“A Firm, Advance Commitment” – Casual employment in a post-WorkPac Australia

Following the decision of WorkPac Pty Ltd V Rossato employers are encouraged to review existing casual employment contracts

On 20 May 2020, the Full Court handed down its decision in WorkPac Pty Ltd v Rossato [2020], finding that Mr Rossato, an employee labelled as a casual under six consecutive contracts with WorkPac Pty Ltd (WorkPac) was in fact an employee “other than a casual” for the purposes of the Fair Work Act 2009 (Cth) (the FW Act) and entitled to the benefits under the National Employment Standards and relevant enterprise agreement.

The Court further held that WorkPac was not entitled to set-off any increased wages it had paid to Mr Rossato under the assumption that he was a casual, and was likewise not entitled to any claim of restitution for those payments.

Key Principles

A summary of the key principles of the judgment is set out below –

  1. Whether an employee is a casual employee involves an examination of all features of the employment relationship. In other words, courts will look beyond the written terms of an employment contract.
  2. The essence of a casual employment relationship is the absence of a “firm advance commitment” between an employer and employee. This is discussed in more detail below.
  3. In the absence of clear express contractual provisions allowing for set-off payments, employers who have paid employees leave loading on the assumption the employee was a casual employee are not entitled to set-off those payments against that employee’s leave entitlements.
  4. Entitlements under the FW Act and enterprise agreements are given special significance. Employers who do not perform the obligations under the FW Act and enterprise agreements remain exposed to the civil remedy/penalty provisions under the FW Act.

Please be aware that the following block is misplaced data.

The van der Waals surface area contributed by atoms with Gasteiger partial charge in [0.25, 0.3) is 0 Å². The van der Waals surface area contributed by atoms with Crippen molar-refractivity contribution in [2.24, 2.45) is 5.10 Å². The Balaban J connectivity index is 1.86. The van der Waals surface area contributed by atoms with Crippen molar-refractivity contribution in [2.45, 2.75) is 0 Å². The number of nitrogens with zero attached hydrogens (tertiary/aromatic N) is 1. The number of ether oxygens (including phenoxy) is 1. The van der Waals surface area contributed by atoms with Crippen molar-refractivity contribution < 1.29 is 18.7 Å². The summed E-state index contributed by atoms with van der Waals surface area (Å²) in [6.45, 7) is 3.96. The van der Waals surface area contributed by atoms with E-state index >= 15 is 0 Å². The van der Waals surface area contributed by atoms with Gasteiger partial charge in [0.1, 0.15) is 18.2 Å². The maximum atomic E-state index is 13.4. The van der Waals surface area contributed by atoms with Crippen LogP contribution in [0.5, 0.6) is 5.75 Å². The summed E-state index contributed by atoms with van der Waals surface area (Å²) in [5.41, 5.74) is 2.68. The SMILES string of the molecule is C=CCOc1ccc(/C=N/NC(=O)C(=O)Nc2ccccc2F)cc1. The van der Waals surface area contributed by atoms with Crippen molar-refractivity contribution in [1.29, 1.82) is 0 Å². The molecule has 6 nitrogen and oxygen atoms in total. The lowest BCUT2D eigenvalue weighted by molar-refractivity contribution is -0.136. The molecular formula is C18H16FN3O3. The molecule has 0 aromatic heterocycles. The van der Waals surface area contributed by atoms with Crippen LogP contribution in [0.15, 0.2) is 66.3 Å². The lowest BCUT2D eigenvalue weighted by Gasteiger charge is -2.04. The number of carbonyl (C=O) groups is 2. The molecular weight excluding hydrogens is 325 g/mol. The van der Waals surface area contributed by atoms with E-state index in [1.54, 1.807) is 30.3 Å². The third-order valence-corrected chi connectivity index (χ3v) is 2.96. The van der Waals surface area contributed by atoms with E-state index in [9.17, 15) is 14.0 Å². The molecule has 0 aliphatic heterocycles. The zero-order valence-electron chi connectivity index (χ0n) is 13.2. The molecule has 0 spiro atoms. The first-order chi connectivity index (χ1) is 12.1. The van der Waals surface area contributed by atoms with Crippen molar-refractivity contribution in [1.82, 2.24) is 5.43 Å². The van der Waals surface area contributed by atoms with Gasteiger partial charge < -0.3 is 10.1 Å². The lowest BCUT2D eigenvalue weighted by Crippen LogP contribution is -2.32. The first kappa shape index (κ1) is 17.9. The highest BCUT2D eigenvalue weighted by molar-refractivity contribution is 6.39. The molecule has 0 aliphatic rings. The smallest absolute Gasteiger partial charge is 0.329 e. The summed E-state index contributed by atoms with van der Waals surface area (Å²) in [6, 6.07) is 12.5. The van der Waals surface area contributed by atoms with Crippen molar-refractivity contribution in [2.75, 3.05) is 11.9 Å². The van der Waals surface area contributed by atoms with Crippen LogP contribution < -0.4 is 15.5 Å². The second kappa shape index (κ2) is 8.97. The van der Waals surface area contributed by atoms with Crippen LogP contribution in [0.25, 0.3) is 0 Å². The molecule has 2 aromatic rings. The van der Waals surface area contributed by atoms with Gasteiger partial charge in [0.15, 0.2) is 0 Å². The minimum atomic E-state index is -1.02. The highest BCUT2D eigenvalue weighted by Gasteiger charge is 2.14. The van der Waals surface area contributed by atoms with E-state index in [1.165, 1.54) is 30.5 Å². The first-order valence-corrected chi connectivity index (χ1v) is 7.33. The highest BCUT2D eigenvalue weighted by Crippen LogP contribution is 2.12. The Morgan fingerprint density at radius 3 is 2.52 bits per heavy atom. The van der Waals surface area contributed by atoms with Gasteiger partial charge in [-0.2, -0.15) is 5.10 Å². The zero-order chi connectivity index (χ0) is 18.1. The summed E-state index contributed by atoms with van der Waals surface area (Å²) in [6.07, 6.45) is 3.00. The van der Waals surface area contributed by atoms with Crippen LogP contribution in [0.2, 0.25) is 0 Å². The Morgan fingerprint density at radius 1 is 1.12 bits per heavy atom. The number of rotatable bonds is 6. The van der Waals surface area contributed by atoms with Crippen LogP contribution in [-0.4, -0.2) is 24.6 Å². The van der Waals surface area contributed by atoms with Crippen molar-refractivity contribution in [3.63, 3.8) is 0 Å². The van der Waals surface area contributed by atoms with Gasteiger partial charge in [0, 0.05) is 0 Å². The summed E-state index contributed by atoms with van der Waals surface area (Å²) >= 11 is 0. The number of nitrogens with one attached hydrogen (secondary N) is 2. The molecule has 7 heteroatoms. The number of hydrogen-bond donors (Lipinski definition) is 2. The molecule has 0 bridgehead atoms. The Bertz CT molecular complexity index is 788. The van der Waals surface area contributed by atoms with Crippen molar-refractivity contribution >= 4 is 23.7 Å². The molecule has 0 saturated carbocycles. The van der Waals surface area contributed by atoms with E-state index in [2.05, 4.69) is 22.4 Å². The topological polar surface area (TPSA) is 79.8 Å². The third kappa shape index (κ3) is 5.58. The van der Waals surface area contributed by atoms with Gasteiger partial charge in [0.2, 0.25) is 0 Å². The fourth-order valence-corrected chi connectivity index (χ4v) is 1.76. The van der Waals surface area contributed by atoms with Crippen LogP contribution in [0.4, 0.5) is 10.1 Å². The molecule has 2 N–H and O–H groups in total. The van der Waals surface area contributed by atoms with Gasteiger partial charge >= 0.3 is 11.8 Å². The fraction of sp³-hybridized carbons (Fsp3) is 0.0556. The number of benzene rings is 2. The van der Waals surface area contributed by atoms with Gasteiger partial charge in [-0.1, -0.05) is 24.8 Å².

WorkPac, a labour hire company, employed Mr Rossato to act as a “product operator” at various mining sites of its host company Glencore. Mr Rossato’s employment with WorkPac ran from April 2014 to July 2018, during which time he signed six consecutive employment contracts. Mr Rossato was characterised under each of these contracts as a casual employee and WorkPac treated Mr Rossato’s employment as casual employment.

Mr Rossato received as part of his wage on average a 25% loading payment above the minimum pay payable under the WorkPac Pty Ltd Mining (Coal) Industry Enterprise Agreement 2012 (the Enterprise Agreement). Mr Rossato was required to work in accordance with an allocated shift roster, with some shifts being assigned 7-months in advance.

On 2 October 2018, Mr Rossato wrote to WorkPac claiming that throughout his employment he was not a casual employee and was therefore entitled to payment for outstanding entitlements under the FW Act and the Enterprise Agreement. WorkPac applied to the Federal Court seeking declaration that, amongst other things, Mr Rossato was a casual employee.

The Court made several significant findings, each of which is considered below.

Casual employment under the FW Act – a “Firm Advance Commitment”

The Full Court in WorkPac re-affirmed that the decisive characteristic of casual employment is the absence of a firm advance commitment between employer and employee. This was described as the “essence of casualness”.

Put simply, if it can be shown that a firm advance commitment of employment exists between an employer and employee, that relationship will be described as “other than casual” for the purposes of the FW Act. Correspondingly, an absence of such a firm advance commitment will indicate a casual employment relationship. In determining this, courts will look at both the contractual terms and factual background of the relationship. The most relevant contractual terms being those dealing with employment duration and patterns or periods of work.

The key indicators of a presence or absence of a firm advance commitment are as follows –

i) Presence of a firm advance commitment

– Commitment to an agreed pattern of work
– Predictable working periods
– A roster of shifts allocated in advance.

ii) Absence of a firm advance commitment

– Irregular work patterns – (short notice periods are considered indicative of irregular work patterns)
– Uncertainty, discontinuity and intermittency of work
– Capacity of an employee to choose whether or not to work a shift requested by the employer
– A unilateral power of the employer to vary day-by-day the daily standard or ordinary hours that an employee would be allocated
– Offers of short-term, temporary employment.